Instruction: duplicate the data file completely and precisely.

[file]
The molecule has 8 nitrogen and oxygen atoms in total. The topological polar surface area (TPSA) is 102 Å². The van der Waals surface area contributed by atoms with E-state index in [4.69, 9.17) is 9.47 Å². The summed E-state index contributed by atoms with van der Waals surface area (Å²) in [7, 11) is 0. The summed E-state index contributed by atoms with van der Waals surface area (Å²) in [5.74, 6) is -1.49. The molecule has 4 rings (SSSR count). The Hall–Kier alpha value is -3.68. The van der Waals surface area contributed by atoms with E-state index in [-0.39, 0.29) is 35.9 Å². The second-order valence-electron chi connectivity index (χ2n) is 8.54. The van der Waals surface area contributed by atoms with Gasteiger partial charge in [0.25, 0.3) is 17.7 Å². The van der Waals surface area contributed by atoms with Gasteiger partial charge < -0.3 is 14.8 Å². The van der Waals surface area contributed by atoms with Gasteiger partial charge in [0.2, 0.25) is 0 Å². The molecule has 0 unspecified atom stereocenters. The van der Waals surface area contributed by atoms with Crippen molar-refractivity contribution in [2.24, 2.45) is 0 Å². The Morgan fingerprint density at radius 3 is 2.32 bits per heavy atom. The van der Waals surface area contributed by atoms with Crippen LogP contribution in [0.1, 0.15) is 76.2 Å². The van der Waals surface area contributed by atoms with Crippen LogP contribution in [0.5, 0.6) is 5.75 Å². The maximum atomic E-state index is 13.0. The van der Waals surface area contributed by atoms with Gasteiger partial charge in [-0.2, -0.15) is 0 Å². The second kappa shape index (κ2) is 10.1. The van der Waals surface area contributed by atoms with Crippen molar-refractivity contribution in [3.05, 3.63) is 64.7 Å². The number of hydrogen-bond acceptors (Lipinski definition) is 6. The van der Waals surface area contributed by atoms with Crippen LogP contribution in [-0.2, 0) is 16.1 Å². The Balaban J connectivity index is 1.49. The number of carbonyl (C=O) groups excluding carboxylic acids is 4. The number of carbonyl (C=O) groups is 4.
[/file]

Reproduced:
The molecule has 8 nitrogen and oxygen atoms in total. The topological polar surface area (TPSA) is 102 Å². The van der Waals surface area contributed by atoms with E-state index in [4.69, 9.17) is 9.47 Å². The summed E-state index contributed by atoms with van der Waals surface area (Å²) in [7, 11) is 0. The summed E-state index contributed by atoms with van der Waals surface area (Å²) in [5.74, 6) is -1.49. The molecule has 4 rings (SSSR count). The Hall–Kier alpha value is -3.68. The van der Waals surface area contributed by atoms with E-state index in [-0.39, 0.29) is 35.9 Å². The second-order valence-electron chi connectivity index (χ2n) is 8.54. The van der Waals surface area contributed by atoms with Gasteiger partial charge in [0.25, 0.3) is 17.7 Å². The van der Waals surface area contributed by atoms with Gasteiger partial charge < -0.3 is 14.8 Å². The van der Waals surface area contributed by atoms with Gasteiger partial charge in [0.2, 0.25) is 0 Å². The molecule has 0 unspecified atom stereocenters. The van der Waals surface area contributed by atoms with Crippen molar-refractivity contribution in [2.24, 2.45) is 0 Å². The Morgan fingerprint density at radius 3 is 2.32 bits per heavy atom. The van der Waals surface area contributed by atoms with Crippen LogP contribution in [0.1, 0.15) is 76.2 Å². The van der Waals surface area contributed by atoms with Crippen LogP contribution in [0.5, 0.6) is 5.75 Å². The maximum atomic E-state index is 13.0. The van der Waals surface area contributed by atoms with Gasteiger partial charge in [-0.2, -0.15) is 0 Å². The second kappa shape index (κ2) is 10.1. The van der Waals surface area contributed by atoms with Crippen molar-refractivity contribution in [3.05, 3.63) is 64.7 Å². The number of hydrogen-bond acceptors (Lipinski definition) is 6. The van der Waals surface area contributed by atoms with Crippen LogP contribution in [-0.2, 0) is 16.1 Å². The Balaban J connectivity index is 1.49. The number of carbonyl (C=O) groups excluding carboxylic acids is 4. The number of carbonyl (C=O) groups is 4.